Kefir is a probiotic drink produced by adding kefir grains to milk and allowing it to ferment. Kefir grains are a mixture of bacteria, yeast, and polysaccharides. It is popular in many parts of the Middle East. It is believed that the word "kefir" means "feel good" in Turkish, or that it derives from kopur, meaning "milk," "froth," or "foam." Kefir typically has a tart and refreshing flavor, is slightly carbonated because of the naturally occurring carbon dioxide, and is somewhat thicker than milk. The flavor is described as sour, rich, and creamy. Natural kefir is not sweet, although it may be flavored with fruit.
Kefir is believed to be more nutritious and therapeutic than yogurt, supplying complete protein, essential minerals, and valuable B vitamins. The belief is that probiotic bacteria in kefir partially digest many milk proteins, making it more easily utilized by the body than other dairy products. At this time, high-quality human trials supporting the use of kefir for any indication are lacking. Better-designed clinical trials are needed before conclusions may be made regarding taking this product for any health condition.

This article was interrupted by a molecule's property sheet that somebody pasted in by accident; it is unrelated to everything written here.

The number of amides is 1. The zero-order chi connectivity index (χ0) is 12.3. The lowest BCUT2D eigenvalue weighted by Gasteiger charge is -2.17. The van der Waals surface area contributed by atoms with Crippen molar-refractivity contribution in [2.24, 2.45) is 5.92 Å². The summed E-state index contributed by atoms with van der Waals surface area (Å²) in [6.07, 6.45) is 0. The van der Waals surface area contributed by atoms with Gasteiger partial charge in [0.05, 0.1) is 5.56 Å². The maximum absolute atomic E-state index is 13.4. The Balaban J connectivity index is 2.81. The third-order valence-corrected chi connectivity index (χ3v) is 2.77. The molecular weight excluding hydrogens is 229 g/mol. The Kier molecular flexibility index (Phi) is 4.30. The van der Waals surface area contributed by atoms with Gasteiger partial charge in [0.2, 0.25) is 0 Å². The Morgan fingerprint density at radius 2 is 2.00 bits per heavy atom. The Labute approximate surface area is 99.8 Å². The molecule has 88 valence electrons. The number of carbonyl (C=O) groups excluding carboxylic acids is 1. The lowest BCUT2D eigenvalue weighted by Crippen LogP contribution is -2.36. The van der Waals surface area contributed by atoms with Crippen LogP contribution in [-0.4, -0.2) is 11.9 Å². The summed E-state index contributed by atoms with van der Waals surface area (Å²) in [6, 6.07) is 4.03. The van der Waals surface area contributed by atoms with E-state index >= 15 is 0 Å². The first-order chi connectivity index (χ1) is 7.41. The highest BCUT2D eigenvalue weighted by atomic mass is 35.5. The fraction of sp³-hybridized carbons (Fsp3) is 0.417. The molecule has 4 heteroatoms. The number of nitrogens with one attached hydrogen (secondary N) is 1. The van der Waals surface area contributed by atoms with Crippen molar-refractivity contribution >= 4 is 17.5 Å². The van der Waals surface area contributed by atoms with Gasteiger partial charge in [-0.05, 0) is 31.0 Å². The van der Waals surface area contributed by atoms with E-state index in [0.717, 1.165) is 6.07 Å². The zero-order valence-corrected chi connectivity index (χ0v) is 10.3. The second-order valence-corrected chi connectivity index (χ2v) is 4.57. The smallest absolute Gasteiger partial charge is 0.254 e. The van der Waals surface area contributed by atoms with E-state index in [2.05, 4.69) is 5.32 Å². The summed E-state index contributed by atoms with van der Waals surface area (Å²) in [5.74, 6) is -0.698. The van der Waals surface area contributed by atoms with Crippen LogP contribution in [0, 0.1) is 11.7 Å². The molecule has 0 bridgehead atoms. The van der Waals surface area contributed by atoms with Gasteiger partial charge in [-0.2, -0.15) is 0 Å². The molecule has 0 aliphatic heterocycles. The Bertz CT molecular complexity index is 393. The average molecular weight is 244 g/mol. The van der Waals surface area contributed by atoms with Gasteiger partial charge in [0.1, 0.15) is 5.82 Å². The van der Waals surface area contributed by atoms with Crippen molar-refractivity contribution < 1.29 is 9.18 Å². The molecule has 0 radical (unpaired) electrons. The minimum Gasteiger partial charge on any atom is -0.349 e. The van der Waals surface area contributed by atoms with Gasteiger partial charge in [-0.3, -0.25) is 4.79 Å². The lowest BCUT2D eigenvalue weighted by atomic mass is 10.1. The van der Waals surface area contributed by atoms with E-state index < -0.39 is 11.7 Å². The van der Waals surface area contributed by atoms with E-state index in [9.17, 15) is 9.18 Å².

Bioactive peptides, biofir (Hungarian), búlgaros (Spanish), calcium, Candida kefir, Enterococcus faecalis, Enterococcus faecium, fatty acids, fermented dairy product, fermented milk, folate, galactose, glucose, keefir, kefir cheese, kefir grains, kefir yogurt, kefīrs, kefyr, kephir, kewra, Kluyveromyces marxianus, kombucha, lactase, Lactobacillus, Lactobacillus acidophilus, Lactobacillus brevis, Lactobacillus bulgaricus, Lactobacillusdelbrueckii, Lactobacillus helveticus, Lactobacillus kefir, Lactobacilluskefiranofaciens, Lactococcus lactis, lactose, Leuconostoc, milkkefir, minerals, mudu kekiya, oligosaccharides, organic acids, probiotic, Saccharomyces cerevisiae, sphingomyelin, Streptococcus thermophilus, talai, whey protein, yeasts.
Combination products: Acipol® (Lactobacillus acidophilus and kefir grains).
Note: This monograph includes data specifically on the fermented milk drink kefir. Information on other forms of fermented milk is not included in this monograph.
These uses have been tested in humans or animals. Safety and effectiveness have not always been proven. Some of these conditions are potentially serious, and should be evaluated by a qualified healthcare provider.
Preliminary evidence suggests that kefir may be beneficial to patients with high cholesterol levels. Further studies are needed before conclusions can be drawn.
Limited evidence suggests that kefir may be beneficial to patients with lactose intolerance. Further studies are needed before conclusions can be drawn.
Reduction of chemotherapy side effects
Evidence supporting the use of kefir to reduce chemotherapy side effects is currently lacking. Further studies are needed before conclusions can be drawn.